“Can you start tomorrow?”
Alex Kurjatko, MD ’11, a locum tenens physician, was in Oregon at the time. The call came from Morristown Medical Center in New Jersey, where COVID-19 continued to run rampant. He’s just one of hundreds of doctors who rushed to the tri-state area’s side to combat the virus.
In the span of 48 hours, Dr. Kurjatko obtained an emergency medical license in New Jersey—a process that usually takes weeks—made a pitstop at his residence in Minnesota, and traveled to Morristown to begin work on April 1.
“It’s nice to put my critical care training to use, and to return to an area where I did so many of my rotations as a medical student,” he said.
Dr. Kurjatko has been a locum tenens—Latin for “one who holds the place of”—since completing his surgery critical care fellowship at the Mayo Clinic. It has allowed him to travel throughout the US, obtaining licensure in seven states. Jobs tend to be in rural America where the physicians per capita can’t compare to urban areas. But with hospitals turning entire departments into intensive care units as a result of COVID-19, there was a dire need for physicians with critical care backgrounds.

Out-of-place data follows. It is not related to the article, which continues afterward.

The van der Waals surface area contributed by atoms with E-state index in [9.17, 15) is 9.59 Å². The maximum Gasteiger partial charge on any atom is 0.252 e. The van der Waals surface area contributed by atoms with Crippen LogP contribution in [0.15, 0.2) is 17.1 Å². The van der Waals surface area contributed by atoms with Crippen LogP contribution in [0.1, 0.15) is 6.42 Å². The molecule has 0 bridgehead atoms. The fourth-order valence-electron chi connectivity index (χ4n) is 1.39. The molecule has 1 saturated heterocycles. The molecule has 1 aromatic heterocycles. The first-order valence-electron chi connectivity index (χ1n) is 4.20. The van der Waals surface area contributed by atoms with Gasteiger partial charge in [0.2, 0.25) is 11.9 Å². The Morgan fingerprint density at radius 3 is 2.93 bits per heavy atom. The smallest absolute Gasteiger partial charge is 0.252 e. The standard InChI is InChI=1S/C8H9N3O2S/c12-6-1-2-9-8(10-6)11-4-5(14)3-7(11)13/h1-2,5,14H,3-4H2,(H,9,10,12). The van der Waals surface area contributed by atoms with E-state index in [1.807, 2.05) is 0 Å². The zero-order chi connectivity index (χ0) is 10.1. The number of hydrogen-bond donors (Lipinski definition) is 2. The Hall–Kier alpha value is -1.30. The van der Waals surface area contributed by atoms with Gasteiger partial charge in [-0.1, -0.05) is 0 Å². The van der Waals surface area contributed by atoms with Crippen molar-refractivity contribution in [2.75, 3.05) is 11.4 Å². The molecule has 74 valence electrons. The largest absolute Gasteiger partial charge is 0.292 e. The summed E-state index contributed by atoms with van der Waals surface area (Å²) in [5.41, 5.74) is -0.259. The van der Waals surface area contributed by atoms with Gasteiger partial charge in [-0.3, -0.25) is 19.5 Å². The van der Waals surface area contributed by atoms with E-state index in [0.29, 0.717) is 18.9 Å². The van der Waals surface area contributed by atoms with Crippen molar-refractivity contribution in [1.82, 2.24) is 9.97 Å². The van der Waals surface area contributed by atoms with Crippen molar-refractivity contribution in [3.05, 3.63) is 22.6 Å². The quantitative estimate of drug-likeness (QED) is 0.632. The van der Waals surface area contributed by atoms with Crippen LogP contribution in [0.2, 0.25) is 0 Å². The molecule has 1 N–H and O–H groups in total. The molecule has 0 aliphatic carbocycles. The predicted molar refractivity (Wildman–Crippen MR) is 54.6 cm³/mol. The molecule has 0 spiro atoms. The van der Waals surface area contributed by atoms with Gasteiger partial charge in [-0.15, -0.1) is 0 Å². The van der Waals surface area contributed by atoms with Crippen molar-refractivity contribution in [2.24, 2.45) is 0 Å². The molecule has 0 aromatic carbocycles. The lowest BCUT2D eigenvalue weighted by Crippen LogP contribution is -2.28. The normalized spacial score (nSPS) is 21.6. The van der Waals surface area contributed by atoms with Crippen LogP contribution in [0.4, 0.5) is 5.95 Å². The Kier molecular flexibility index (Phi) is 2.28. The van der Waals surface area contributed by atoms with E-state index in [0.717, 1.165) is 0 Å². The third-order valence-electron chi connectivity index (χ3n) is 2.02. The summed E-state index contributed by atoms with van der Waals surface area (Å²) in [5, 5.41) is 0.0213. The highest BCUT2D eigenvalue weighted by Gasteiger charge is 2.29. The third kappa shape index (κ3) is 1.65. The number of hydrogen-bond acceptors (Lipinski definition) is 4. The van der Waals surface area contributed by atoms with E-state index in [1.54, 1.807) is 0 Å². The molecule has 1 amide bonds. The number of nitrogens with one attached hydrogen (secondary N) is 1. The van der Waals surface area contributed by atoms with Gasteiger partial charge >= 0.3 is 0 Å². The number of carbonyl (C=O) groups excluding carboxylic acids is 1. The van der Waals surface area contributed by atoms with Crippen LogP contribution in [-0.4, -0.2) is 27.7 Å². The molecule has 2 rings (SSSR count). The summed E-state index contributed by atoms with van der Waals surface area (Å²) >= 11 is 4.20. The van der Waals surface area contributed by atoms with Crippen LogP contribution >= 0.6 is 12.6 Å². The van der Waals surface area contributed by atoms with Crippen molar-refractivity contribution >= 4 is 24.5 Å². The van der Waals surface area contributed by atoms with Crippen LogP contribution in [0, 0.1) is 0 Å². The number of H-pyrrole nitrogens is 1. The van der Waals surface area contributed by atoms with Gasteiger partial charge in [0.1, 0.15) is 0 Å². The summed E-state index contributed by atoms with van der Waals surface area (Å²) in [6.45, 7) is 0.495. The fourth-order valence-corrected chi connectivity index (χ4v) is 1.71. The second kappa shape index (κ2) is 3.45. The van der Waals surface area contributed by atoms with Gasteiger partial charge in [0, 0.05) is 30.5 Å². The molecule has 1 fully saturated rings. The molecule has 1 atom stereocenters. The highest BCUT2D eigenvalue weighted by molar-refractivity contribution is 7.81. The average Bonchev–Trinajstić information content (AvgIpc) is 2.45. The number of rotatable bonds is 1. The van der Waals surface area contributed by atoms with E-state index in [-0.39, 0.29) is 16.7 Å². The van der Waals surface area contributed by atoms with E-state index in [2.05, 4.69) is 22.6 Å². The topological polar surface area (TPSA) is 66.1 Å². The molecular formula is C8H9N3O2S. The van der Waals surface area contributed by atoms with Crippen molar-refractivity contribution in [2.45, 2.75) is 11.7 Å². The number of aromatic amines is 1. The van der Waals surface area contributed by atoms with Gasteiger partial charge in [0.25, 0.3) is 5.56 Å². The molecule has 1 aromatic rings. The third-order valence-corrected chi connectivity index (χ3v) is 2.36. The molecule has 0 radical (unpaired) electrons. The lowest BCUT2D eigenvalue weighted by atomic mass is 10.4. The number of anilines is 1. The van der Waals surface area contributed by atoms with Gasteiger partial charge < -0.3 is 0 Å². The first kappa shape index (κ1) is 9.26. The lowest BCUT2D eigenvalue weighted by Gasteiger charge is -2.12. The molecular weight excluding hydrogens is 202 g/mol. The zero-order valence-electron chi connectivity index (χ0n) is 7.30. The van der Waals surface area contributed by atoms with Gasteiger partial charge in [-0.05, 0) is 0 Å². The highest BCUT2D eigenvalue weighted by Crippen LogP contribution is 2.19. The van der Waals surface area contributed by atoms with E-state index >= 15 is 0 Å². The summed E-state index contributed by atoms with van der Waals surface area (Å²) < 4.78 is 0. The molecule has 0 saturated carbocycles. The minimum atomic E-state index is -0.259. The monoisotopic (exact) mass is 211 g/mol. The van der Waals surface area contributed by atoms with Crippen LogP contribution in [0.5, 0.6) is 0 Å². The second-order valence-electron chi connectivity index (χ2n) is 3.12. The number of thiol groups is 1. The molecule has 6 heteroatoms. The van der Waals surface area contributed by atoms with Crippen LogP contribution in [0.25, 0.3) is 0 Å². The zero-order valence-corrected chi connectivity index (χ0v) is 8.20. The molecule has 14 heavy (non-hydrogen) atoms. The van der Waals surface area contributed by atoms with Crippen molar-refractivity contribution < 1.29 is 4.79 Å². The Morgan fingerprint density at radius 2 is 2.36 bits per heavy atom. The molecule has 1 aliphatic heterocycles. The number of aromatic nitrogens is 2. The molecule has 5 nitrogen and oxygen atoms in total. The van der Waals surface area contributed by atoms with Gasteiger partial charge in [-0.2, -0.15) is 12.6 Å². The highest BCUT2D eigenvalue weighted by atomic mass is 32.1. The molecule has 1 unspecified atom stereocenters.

Morristown has had to make some adjustments on the fly, with the projected number of intensive care patients challenging its capacity to hold them, necessitating new boundaries—and additional physicians. It was initially supposed to be a four-day stint for Dr. Kurjatko, but he’s now slated to work there through at least the end of May.
For Dr. Kurjatko, who has stepped into situations at crucial times before, it was a natural fit.
“Traveling has made it easy for me to step into situations like this and hit the ground running,” he said. “I don’t just want to sit back and watch everything happen and not be there to help people one way or the other.”
– Brett Mauser